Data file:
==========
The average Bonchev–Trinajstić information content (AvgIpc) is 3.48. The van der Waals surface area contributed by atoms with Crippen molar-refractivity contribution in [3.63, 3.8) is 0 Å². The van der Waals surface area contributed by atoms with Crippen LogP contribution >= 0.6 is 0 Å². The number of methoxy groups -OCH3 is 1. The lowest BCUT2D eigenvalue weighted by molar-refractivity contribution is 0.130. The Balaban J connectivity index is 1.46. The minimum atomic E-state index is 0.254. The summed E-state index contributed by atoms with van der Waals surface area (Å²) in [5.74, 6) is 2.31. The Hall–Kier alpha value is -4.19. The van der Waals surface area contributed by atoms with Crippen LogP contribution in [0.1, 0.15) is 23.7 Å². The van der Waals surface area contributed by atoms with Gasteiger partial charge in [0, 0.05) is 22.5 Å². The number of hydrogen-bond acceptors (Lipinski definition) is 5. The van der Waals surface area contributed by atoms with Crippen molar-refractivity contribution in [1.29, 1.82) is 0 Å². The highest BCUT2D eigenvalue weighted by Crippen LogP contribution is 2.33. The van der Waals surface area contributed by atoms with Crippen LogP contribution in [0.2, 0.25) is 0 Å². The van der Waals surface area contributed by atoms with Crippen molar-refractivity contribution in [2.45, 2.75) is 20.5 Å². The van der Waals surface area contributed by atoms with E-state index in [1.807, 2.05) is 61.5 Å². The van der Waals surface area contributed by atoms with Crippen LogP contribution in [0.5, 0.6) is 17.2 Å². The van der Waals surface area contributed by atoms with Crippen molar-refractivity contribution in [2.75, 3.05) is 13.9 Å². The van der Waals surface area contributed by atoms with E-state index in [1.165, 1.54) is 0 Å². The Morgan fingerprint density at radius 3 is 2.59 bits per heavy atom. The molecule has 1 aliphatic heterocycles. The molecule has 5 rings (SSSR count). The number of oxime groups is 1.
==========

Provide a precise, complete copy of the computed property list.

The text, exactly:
The average Bonchev–Trinajstić information content (AvgIpc) is 3.48. The van der Waals surface area contributed by atoms with Crippen molar-refractivity contribution in [3.63, 3.8) is 0 Å². The van der Waals surface area contributed by atoms with Crippen LogP contribution >= 0.6 is 0 Å². The number of methoxy groups -OCH3 is 1. The lowest BCUT2D eigenvalue weighted by molar-refractivity contribution is 0.130. The Balaban J connectivity index is 1.46. The minimum atomic E-state index is 0.254. The summed E-state index contributed by atoms with van der Waals surface area (Å²) in [5.74, 6) is 2.31. The Hall–Kier alpha value is -4.19. The van der Waals surface area contributed by atoms with Crippen LogP contribution in [0.1, 0.15) is 23.7 Å². The van der Waals surface area contributed by atoms with Gasteiger partial charge in [0, 0.05) is 22.5 Å². The number of hydrogen-bond acceptors (Lipinski definition) is 5. The van der Waals surface area contributed by atoms with Crippen molar-refractivity contribution in [1.29, 1.82) is 0 Å². The highest BCUT2D eigenvalue weighted by Crippen LogP contribution is 2.33. The van der Waals surface area contributed by atoms with Crippen LogP contribution in [0.2, 0.25) is 0 Å². The van der Waals surface area contributed by atoms with Crippen molar-refractivity contribution in [2.45, 2.75) is 20.5 Å². The van der Waals surface area contributed by atoms with E-state index in [1.807, 2.05) is 61.5 Å². The van der Waals surface area contributed by atoms with Crippen LogP contribution in [0.5, 0.6) is 17.2 Å². The van der Waals surface area contributed by atoms with Crippen molar-refractivity contribution in [2.75, 3.05) is 13.9 Å². The van der Waals surface area contributed by atoms with E-state index in [1.165, 1.54) is 0 Å². The Morgan fingerprint density at radius 3 is 2.59 bits per heavy atom. The molecule has 1 aliphatic heterocycles. The molecule has 5 rings (SSSR count). The number of oxime groups is 1.